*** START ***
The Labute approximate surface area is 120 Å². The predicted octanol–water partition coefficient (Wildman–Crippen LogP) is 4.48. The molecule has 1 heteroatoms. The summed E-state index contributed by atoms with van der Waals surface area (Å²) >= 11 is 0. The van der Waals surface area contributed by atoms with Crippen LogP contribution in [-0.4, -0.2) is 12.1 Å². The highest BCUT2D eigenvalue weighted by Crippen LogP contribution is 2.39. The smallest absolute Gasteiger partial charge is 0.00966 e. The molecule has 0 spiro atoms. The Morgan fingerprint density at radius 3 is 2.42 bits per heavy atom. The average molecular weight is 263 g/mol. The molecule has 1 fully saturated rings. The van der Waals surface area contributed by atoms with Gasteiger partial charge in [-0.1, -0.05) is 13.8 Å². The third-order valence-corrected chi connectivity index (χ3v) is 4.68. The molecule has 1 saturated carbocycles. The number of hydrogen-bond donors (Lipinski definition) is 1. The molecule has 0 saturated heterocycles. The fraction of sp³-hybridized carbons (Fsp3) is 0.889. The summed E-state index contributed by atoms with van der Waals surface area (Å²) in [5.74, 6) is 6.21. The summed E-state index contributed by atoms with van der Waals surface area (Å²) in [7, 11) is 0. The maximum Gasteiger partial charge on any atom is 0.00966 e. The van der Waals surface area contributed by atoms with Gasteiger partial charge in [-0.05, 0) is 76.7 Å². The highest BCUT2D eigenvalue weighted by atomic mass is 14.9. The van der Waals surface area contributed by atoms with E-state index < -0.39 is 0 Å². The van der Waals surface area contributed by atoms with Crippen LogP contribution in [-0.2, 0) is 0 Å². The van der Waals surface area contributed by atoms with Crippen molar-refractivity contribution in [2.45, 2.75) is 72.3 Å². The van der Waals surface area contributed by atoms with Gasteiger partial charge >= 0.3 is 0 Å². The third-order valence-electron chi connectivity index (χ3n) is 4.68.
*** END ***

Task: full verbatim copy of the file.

The Labute approximate surface area is 120 Å². The predicted octanol–water partition coefficient (Wildman–Crippen LogP) is 4.48. The molecule has 1 heteroatoms. The summed E-state index contributed by atoms with van der Waals surface area (Å²) >= 11 is 0. The van der Waals surface area contributed by atoms with Crippen LogP contribution in [-0.4, -0.2) is 12.1 Å². The highest BCUT2D eigenvalue weighted by Crippen LogP contribution is 2.39. The smallest absolute Gasteiger partial charge is 0.00966 e. The molecule has 0 spiro atoms. The Morgan fingerprint density at radius 3 is 2.42 bits per heavy atom. The average molecular weight is 263 g/mol. The molecule has 1 fully saturated rings. The van der Waals surface area contributed by atoms with Gasteiger partial charge in [-0.1, -0.05) is 13.8 Å². The third-order valence-corrected chi connectivity index (χ3v) is 4.68. The molecule has 1 saturated carbocycles. The number of hydrogen-bond donors (Lipinski definition) is 1. The molecule has 0 saturated heterocycles. The fraction of sp³-hybridized carbons (Fsp3) is 0.889. The summed E-state index contributed by atoms with van der Waals surface area (Å²) in [5.74, 6) is 6.21. The summed E-state index contributed by atoms with van der Waals surface area (Å²) in [7, 11) is 0. The maximum Gasteiger partial charge on any atom is 0.00966 e. The van der Waals surface area contributed by atoms with Gasteiger partial charge in [-0.05, 0) is 76.7 Å². The highest BCUT2D eigenvalue weighted by atomic mass is 14.9. The van der Waals surface area contributed by atoms with E-state index < -0.39 is 0 Å². The van der Waals surface area contributed by atoms with Crippen LogP contribution in [-0.2, 0) is 0 Å². The van der Waals surface area contributed by atoms with Crippen molar-refractivity contribution in [2.45, 2.75) is 72.3 Å². The van der Waals surface area contributed by atoms with Gasteiger partial charge >= 0.3 is 0 Å². The third-order valence-electron chi connectivity index (χ3n) is 4.68.